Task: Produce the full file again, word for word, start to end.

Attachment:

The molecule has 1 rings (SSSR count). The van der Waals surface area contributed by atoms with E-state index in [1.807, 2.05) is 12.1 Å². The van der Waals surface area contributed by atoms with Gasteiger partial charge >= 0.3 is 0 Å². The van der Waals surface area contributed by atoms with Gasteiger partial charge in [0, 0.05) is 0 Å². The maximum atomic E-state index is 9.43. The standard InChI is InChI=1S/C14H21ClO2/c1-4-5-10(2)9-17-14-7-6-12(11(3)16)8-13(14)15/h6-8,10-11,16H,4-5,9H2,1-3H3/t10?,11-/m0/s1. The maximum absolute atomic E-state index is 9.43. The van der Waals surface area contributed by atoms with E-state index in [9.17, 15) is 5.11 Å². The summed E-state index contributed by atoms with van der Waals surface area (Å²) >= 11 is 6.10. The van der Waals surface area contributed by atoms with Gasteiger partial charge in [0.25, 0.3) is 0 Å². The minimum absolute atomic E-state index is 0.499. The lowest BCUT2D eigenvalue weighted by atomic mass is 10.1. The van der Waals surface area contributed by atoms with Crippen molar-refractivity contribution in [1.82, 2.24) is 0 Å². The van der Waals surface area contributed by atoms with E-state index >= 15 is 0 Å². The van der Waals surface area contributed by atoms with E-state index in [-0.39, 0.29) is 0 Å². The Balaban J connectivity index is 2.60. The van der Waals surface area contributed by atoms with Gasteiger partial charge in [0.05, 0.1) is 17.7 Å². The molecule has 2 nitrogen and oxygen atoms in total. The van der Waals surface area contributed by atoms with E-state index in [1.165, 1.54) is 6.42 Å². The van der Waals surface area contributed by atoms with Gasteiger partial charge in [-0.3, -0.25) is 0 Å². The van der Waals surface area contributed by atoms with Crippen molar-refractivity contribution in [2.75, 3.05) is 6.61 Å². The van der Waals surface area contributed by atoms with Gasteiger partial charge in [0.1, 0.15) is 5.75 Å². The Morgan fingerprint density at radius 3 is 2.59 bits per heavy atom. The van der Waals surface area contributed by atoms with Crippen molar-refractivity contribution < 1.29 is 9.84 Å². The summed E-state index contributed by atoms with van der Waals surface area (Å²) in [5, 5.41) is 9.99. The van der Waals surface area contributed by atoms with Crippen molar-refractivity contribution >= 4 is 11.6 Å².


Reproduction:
The molecule has 1 rings (SSSR count). The van der Waals surface area contributed by atoms with E-state index in [1.807, 2.05) is 12.1 Å². The van der Waals surface area contributed by atoms with Gasteiger partial charge >= 0.3 is 0 Å². The van der Waals surface area contributed by atoms with Gasteiger partial charge in [0, 0.05) is 0 Å². The maximum atomic E-state index is 9.43. The standard InChI is InChI=1S/C14H21ClO2/c1-4-5-10(2)9-17-14-7-6-12(11(3)16)8-13(14)15/h6-8,10-11,16H,4-5,9H2,1-3H3/t10?,11-/m0/s1. The maximum absolute atomic E-state index is 9.43. The van der Waals surface area contributed by atoms with E-state index in [9.17, 15) is 5.11 Å². The summed E-state index contributed by atoms with van der Waals surface area (Å²) >= 11 is 6.10. The van der Waals surface area contributed by atoms with Gasteiger partial charge in [0.25, 0.3) is 0 Å². The minimum absolute atomic E-state index is 0.499. The lowest BCUT2D eigenvalue weighted by atomic mass is 10.1. The van der Waals surface area contributed by atoms with Crippen molar-refractivity contribution in [1.82, 2.24) is 0 Å². The van der Waals surface area contributed by atoms with E-state index >= 15 is 0 Å². The van der Waals surface area contributed by atoms with E-state index in [-0.39, 0.29) is 0 Å². The Balaban J connectivity index is 2.60. The van der Waals surface area contributed by atoms with Gasteiger partial charge in [0.05, 0.1) is 17.7 Å². The molecule has 2 nitrogen and oxygen atoms in total. The van der Waals surface area contributed by atoms with E-state index in [1.165, 1.54) is 6.42 Å². The van der Waals surface area contributed by atoms with Gasteiger partial charge in [-0.3, -0.25) is 0 Å². The van der Waals surface area contributed by atoms with Crippen molar-refractivity contribution in [2.75, 3.05) is 6.61 Å². The van der Waals surface area contributed by atoms with Gasteiger partial charge in [0.1, 0.15) is 5.75 Å². The Morgan fingerprint density at radius 3 is 2.59 bits per heavy atom. The van der Waals surface area contributed by atoms with Crippen molar-refractivity contribution < 1.29 is 9.84 Å². The summed E-state index contributed by atoms with van der Waals surface area (Å²) in [5, 5.41) is 9.99. The van der Waals surface area contributed by atoms with Crippen molar-refractivity contribution >= 4 is 11.6 Å².